It’s safe to say that companies in the S&P 500 Index (NYSEARCA:SPY) have achieved record earnings and profit margins on a quarterly and one-year basis. This analysis is on the heels of third quarter results, which fully exorcises the 2008 credit crisis and reflects the aggressive cost cutting efforts which have been underway since that calamity.
Jobs data released Friday showed a 9 percent unemployment rate, though average profit margins in the S&P 500 (NYSEARCA:SPY) are at a peak 8.9 percent, according to Goldman Sachs Research (NYSE:GS). Goldman’s David Kostin, cites weak guidance from companies during this third quarter earnings for his belief that the S&P 500 will fall to 1200 by the end of the year and end up slightly higher from current levels by the end of 2012 to around 1300.
Companies are sitting on a record cash hoard that they have started to deploy on buybacks and dividends, and have yet to use it to hire more employees. “You want to buy depressed profit margins and sell record ones as it’s a mean reverting statistic,” points out Peter Boockvar, equity strategist at Miller Tabak. “The expectation is that earnings may decline if Europecan’t get out of its own way,” said Karen Finerman, president of hedge fund Metropolitan Capital Advisors.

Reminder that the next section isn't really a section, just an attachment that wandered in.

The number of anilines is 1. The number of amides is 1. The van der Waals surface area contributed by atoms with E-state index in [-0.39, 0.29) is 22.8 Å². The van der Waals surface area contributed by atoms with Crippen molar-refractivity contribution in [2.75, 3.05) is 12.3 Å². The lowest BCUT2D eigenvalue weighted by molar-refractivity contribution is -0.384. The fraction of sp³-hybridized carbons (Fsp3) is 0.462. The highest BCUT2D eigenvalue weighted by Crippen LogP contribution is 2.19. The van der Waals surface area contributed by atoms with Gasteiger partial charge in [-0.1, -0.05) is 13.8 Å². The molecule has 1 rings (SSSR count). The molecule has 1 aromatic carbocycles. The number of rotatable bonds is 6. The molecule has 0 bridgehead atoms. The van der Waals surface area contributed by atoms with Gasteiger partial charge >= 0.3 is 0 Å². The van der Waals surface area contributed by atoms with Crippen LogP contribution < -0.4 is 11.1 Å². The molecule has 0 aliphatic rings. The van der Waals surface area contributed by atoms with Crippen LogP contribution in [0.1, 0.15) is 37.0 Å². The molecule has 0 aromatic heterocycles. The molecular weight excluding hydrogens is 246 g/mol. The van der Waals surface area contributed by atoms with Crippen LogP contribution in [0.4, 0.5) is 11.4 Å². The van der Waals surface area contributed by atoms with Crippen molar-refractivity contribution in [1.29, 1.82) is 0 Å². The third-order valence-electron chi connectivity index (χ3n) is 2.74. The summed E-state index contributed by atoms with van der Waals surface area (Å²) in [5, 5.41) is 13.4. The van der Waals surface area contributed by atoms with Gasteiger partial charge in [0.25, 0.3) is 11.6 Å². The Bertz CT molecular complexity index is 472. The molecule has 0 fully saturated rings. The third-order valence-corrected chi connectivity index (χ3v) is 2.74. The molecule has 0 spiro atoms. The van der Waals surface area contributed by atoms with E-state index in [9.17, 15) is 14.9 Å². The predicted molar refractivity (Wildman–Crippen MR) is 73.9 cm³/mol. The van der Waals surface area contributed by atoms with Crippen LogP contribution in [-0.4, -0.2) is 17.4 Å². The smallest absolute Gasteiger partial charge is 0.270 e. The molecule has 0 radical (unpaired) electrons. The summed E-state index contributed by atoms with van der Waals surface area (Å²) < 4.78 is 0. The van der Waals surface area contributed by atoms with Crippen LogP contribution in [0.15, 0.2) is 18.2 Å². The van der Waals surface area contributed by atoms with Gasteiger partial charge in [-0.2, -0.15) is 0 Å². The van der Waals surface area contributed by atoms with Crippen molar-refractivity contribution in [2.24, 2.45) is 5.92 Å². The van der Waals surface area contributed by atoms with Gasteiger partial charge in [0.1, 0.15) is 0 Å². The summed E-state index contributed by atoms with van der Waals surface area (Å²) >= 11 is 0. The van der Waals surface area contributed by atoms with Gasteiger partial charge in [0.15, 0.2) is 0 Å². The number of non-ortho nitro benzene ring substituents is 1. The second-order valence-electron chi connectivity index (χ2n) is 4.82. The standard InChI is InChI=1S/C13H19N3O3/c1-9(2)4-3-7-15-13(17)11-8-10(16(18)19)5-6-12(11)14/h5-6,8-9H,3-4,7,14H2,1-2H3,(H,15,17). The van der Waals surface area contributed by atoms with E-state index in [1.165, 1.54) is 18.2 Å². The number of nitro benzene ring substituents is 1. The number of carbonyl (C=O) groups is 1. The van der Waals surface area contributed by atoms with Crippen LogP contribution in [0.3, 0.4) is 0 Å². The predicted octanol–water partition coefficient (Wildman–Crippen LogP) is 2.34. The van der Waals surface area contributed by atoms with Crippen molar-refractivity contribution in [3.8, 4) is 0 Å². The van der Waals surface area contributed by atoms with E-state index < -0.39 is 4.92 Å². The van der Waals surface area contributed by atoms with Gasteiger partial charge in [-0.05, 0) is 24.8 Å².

“In other words, investors aren’t willing to pay as much for these earnings this time around with a possible European recession set to depress the future profits of U.S. multinationals, not to mention gum up the international banking system. The S&P 500, at a price-earnings ratio of 12.1, is near its lowest valuation of the last decade,” according to Yahoo Finance.